He spoke with a light tone that betrayed nothing of the mounting pressure he must have felt. In fact, he sounded positively delighted at the prospect of taking a shot at the giant.
Then he brought the boat down to seventy feet, staying hidden.
“Rig for depth charge,” he said.
Around the boat, men prepared the boat to take a beating. All unnecessary lights were extinguished and emergency lighting turned on. Watertight doors were sealed.
Rigging for depth charge before an attack was atypical. With three destroyers up top, the captain was expecting swift and severe retaliation after Frankie sent the Furutaka to the bottom.
“All compartments report rigged for depth charge,” the telephone talker said.
Rusty murmured to Charlie, “Having fun?”
Charlie wasn’t sure how a professional should answer that one. He decided to be honest. “Hell, yeah.”
“This part always is.”
“Helm, steer 005º True,” the captain said, nudging their course. He brought the boat back up for forty-five feet again. “Up scope. We’re getting close.”
The excitement in the room was almost palpable now.
Charlie spared a moment of reflection for their strangely methodical and deadly work. The men turned wheels, pushed buttons, pulled levers, studied instrumentation. At the end of this highly technical process, a hole would be blown in a big ship, and she would sink into the sound.
Possibly hundreds of men would be killed.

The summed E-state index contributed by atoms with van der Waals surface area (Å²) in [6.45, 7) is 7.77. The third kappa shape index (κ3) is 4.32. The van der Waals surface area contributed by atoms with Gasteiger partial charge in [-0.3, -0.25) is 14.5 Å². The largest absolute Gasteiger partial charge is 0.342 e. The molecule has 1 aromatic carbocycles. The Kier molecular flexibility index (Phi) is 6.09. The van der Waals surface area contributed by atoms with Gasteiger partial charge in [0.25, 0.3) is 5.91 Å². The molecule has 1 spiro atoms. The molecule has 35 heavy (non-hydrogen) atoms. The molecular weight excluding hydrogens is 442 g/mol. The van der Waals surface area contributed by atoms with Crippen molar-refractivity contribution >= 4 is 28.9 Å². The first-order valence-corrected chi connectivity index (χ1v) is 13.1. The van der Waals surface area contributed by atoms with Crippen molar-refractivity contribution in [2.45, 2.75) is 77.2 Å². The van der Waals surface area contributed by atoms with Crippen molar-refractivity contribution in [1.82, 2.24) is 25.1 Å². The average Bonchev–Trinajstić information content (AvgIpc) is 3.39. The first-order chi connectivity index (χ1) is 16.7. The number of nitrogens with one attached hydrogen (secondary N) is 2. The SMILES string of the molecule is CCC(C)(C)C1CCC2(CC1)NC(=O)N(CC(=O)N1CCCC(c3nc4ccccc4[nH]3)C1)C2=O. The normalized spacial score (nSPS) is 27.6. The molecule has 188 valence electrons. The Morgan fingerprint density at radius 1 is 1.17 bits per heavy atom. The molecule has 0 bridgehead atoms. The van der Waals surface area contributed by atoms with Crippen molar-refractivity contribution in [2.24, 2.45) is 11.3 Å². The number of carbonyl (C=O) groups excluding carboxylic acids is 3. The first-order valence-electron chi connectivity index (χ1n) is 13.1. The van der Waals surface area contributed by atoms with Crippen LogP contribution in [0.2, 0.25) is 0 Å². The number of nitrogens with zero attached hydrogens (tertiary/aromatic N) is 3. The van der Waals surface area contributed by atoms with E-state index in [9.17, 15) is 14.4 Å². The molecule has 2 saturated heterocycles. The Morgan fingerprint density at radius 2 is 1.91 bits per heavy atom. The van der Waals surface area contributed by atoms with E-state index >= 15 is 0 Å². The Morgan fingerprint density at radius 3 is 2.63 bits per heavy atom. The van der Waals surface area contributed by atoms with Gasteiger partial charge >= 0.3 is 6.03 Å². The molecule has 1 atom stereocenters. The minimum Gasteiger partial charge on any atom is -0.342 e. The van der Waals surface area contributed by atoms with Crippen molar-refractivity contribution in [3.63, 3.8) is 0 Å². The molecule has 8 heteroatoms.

He wondered about those men out there. The Japanese were an alien race to him, but they weren’t evil or inhuman. They loved their children. They toiled on the same types of ships. They laughed. They dreamed. They suffered, and they died, just like any man.
In the end, none of it mattered. The Japanese slaughtered thousands at Pearl. More than a thousand at Cavite. While the individual Japanese wasn’t so different from Charlie, he served a brutal regime that was enslaving millions and threatening America.
Rusty was fighting for his wife and son. Charlie fought for Evie, but more than Evie, he was fighting for his country. The people in it and, just as important, the very idea of it.
The captain read the periscope’s stadimeter. “Range, fifteen hundred yards. It’s showtime. Torpedo room, make ready the tubes. Order of tubes is one, two, three, four. Set depth at four feet.”
In the torpedo compartment, the sailors loaded the torpedoes. The tubes flooded. The outer doors opened.
“All four tubes ready, Captain,” Reynolds confirmed.
“Torpedo room, stand by.”
The seconds ticked by. Charlie gaped at the captain, pencil clenched in his hand. Kane stared into the scope for another minute while water splashed on his bare shoulders.
“She’s coming on. Easy does it. Fire one!”
“Firing one,” Reynolds said and punched the firing button. Frankie shuddered as the torpedo ejected from its tube, a ton of metal and explosives suddenly exiting the boat.
Reynolds counted eight seconds on his stopwatch and pressed the plunger for the second tube. “Firing two!”
Another eight seconds: “Firing three!”
Then: “Firing four! Secure all tubes.”
Four torpedoes in a longitudinal spread. Kane wasn’t taking any chances. If all went according to plan, the first torpedo would hit the cruiser close to the bow. The ship’s momentum would carry it forward, allowing the other fish to nail her both amidships and near the stern. As the cruiser was nearly six football fields in length, the odds looked good.
The torpedoes streamed in a single line toward the cruiser. At this range, nearly two minutes would pass before the contact-exploders struck the hull and detonated.
This was it …